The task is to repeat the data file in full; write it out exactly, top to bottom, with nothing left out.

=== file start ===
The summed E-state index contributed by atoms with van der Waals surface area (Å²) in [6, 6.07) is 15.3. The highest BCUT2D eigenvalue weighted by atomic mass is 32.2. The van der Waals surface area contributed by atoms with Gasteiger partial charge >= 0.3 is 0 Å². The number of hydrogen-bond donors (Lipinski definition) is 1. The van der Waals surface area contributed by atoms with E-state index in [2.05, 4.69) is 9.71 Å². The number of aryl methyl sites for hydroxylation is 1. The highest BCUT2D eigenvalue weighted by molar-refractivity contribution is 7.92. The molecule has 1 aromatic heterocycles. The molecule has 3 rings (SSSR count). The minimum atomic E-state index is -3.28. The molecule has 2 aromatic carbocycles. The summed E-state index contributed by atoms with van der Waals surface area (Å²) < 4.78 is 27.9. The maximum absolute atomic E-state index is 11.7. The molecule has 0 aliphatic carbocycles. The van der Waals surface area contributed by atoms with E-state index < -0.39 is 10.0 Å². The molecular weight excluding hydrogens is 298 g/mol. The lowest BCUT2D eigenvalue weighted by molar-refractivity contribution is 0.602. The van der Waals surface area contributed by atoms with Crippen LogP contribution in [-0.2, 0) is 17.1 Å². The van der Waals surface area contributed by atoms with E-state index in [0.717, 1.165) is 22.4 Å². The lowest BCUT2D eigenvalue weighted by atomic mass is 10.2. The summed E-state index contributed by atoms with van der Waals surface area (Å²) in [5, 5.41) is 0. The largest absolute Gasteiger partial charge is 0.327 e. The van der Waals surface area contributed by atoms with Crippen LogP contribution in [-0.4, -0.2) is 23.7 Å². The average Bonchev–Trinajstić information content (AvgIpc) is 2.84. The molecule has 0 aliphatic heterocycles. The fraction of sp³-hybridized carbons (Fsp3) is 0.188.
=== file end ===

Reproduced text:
The summed E-state index contributed by atoms with van der Waals surface area (Å²) in [6, 6.07) is 15.3. The highest BCUT2D eigenvalue weighted by atomic mass is 32.2. The van der Waals surface area contributed by atoms with Gasteiger partial charge >= 0.3 is 0 Å². The number of hydrogen-bond donors (Lipinski definition) is 1. The van der Waals surface area contributed by atoms with E-state index in [2.05, 4.69) is 9.71 Å². The number of aryl methyl sites for hydroxylation is 1. The highest BCUT2D eigenvalue weighted by molar-refractivity contribution is 7.92. The molecule has 1 aromatic heterocycles. The molecule has 3 rings (SSSR count). The minimum atomic E-state index is -3.28. The molecule has 2 aromatic carbocycles. The summed E-state index contributed by atoms with van der Waals surface area (Å²) < 4.78 is 27.9. The maximum absolute atomic E-state index is 11.7. The molecule has 0 aliphatic carbocycles. The van der Waals surface area contributed by atoms with E-state index < -0.39 is 10.0 Å². The molecular weight excluding hydrogens is 298 g/mol. The lowest BCUT2D eigenvalue weighted by molar-refractivity contribution is 0.602. The van der Waals surface area contributed by atoms with Crippen LogP contribution in [-0.2, 0) is 17.1 Å². The van der Waals surface area contributed by atoms with E-state index in [0.717, 1.165) is 22.4 Å². The lowest BCUT2D eigenvalue weighted by atomic mass is 10.2. The summed E-state index contributed by atoms with van der Waals surface area (Å²) in [5, 5.41) is 0. The largest absolute Gasteiger partial charge is 0.327 e. The van der Waals surface area contributed by atoms with Crippen LogP contribution in [-0.4, -0.2) is 23.7 Å². The average Bonchev–Trinajstić information content (AvgIpc) is 2.84. The molecule has 0 aliphatic heterocycles. The fraction of sp³-hybridized carbons (Fsp3) is 0.188.